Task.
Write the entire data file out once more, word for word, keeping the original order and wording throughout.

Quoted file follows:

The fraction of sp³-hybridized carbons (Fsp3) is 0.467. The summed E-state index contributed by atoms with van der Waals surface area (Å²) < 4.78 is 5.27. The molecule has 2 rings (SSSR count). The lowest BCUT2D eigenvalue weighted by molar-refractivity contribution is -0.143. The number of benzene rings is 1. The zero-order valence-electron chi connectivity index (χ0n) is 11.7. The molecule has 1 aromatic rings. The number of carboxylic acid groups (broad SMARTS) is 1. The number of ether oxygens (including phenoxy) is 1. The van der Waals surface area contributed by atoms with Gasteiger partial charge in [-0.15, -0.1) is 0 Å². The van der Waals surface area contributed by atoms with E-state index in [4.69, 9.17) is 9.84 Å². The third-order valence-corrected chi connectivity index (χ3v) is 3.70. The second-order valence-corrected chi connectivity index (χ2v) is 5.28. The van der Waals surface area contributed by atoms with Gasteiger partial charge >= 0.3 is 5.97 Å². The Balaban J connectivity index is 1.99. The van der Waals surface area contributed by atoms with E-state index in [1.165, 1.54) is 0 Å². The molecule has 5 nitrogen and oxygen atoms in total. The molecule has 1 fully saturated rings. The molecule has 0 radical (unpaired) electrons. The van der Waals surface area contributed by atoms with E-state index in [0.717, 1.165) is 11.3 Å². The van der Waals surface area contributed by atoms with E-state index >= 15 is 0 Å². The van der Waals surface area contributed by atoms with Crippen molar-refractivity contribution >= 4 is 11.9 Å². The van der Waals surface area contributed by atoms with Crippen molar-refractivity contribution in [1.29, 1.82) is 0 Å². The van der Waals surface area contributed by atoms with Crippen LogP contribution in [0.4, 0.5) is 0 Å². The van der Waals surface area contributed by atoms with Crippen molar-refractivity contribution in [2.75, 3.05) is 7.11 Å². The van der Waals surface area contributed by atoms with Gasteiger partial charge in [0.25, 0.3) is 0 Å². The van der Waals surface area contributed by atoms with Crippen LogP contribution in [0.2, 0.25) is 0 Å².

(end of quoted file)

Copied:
The fraction of sp³-hybridized carbons (Fsp3) is 0.467. The summed E-state index contributed by atoms with van der Waals surface area (Å²) < 4.78 is 5.27. The molecule has 2 rings (SSSR count). The lowest BCUT2D eigenvalue weighted by molar-refractivity contribution is -0.143. The number of benzene rings is 1. The zero-order valence-electron chi connectivity index (χ0n) is 11.7. The molecule has 1 aromatic rings. The number of carboxylic acid groups (broad SMARTS) is 1. The number of ether oxygens (including phenoxy) is 1. The van der Waals surface area contributed by atoms with Gasteiger partial charge in [-0.15, -0.1) is 0 Å². The van der Waals surface area contributed by atoms with E-state index in [4.69, 9.17) is 9.84 Å². The third-order valence-corrected chi connectivity index (χ3v) is 3.70. The second-order valence-corrected chi connectivity index (χ2v) is 5.28. The van der Waals surface area contributed by atoms with Gasteiger partial charge >= 0.3 is 5.97 Å². The Balaban J connectivity index is 1.99. The van der Waals surface area contributed by atoms with E-state index in [1.165, 1.54) is 0 Å². The molecule has 5 nitrogen and oxygen atoms in total. The molecule has 1 fully saturated rings. The molecule has 0 radical (unpaired) electrons. The van der Waals surface area contributed by atoms with E-state index in [0.717, 1.165) is 11.3 Å². The van der Waals surface area contributed by atoms with E-state index >= 15 is 0 Å². The van der Waals surface area contributed by atoms with Crippen molar-refractivity contribution >= 4 is 11.9 Å². The van der Waals surface area contributed by atoms with Crippen molar-refractivity contribution in [1.29, 1.82) is 0 Å². The van der Waals surface area contributed by atoms with Crippen LogP contribution in [0.4, 0.5) is 0 Å². The van der Waals surface area contributed by atoms with Crippen molar-refractivity contribution in [2.75, 3.05) is 7.11 Å². The van der Waals surface area contributed by atoms with Gasteiger partial charge in [0.25, 0.3) is 0 Å². The van der Waals surface area contributed by atoms with Crippen LogP contribution in [0.2, 0.25) is 0 Å².